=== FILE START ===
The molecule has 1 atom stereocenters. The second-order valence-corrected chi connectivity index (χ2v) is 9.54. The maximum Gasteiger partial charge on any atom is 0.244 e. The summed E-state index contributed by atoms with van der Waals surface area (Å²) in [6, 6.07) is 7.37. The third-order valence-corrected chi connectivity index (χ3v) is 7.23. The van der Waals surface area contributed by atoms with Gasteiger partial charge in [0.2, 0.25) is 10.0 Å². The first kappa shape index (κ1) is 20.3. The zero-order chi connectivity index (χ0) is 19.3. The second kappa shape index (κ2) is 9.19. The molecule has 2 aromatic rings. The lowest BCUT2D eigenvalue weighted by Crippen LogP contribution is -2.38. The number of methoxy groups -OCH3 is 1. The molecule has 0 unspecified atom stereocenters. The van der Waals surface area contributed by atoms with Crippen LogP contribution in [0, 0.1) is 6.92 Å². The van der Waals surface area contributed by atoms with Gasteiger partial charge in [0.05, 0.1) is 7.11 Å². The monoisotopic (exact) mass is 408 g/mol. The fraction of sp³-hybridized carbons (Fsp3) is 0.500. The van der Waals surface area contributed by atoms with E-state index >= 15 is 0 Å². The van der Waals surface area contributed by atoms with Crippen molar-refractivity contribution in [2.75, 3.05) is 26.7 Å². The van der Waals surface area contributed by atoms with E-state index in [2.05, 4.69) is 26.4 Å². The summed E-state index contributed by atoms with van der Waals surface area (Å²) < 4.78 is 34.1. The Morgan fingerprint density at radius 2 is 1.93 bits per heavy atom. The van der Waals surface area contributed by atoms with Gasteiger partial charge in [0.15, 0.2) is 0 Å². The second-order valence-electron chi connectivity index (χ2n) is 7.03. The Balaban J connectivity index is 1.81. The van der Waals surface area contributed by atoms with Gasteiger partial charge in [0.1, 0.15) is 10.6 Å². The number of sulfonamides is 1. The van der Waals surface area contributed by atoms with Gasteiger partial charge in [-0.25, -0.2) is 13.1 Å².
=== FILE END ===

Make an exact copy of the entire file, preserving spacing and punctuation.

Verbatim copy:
The molecule has 1 atom stereocenters. The second-order valence-corrected chi connectivity index (χ2v) is 9.54. The maximum Gasteiger partial charge on any atom is 0.244 e. The summed E-state index contributed by atoms with van der Waals surface area (Å²) in [6, 6.07) is 7.37. The third-order valence-corrected chi connectivity index (χ3v) is 7.23. The van der Waals surface area contributed by atoms with Gasteiger partial charge in [0.2, 0.25) is 10.0 Å². The first kappa shape index (κ1) is 20.3. The zero-order chi connectivity index (χ0) is 19.3. The second kappa shape index (κ2) is 9.19. The molecule has 2 aromatic rings. The lowest BCUT2D eigenvalue weighted by Crippen LogP contribution is -2.38. The number of methoxy groups -OCH3 is 1. The molecule has 0 unspecified atom stereocenters. The van der Waals surface area contributed by atoms with Crippen LogP contribution in [0, 0.1) is 6.92 Å². The van der Waals surface area contributed by atoms with Gasteiger partial charge in [0.05, 0.1) is 7.11 Å². The monoisotopic (exact) mass is 408 g/mol. The fraction of sp³-hybridized carbons (Fsp3) is 0.500. The van der Waals surface area contributed by atoms with E-state index >= 15 is 0 Å². The van der Waals surface area contributed by atoms with Crippen molar-refractivity contribution in [2.75, 3.05) is 26.7 Å². The van der Waals surface area contributed by atoms with E-state index in [2.05, 4.69) is 26.4 Å². The summed E-state index contributed by atoms with van der Waals surface area (Å²) < 4.78 is 34.1. The Morgan fingerprint density at radius 2 is 1.93 bits per heavy atom. The van der Waals surface area contributed by atoms with Gasteiger partial charge in [0.15, 0.2) is 0 Å². The second-order valence-electron chi connectivity index (χ2n) is 7.03. The Balaban J connectivity index is 1.81. The van der Waals surface area contributed by atoms with Gasteiger partial charge in [0.1, 0.15) is 10.6 Å². The number of sulfonamides is 1. The van der Waals surface area contributed by atoms with Gasteiger partial charge in [-0.25, -0.2) is 13.1 Å².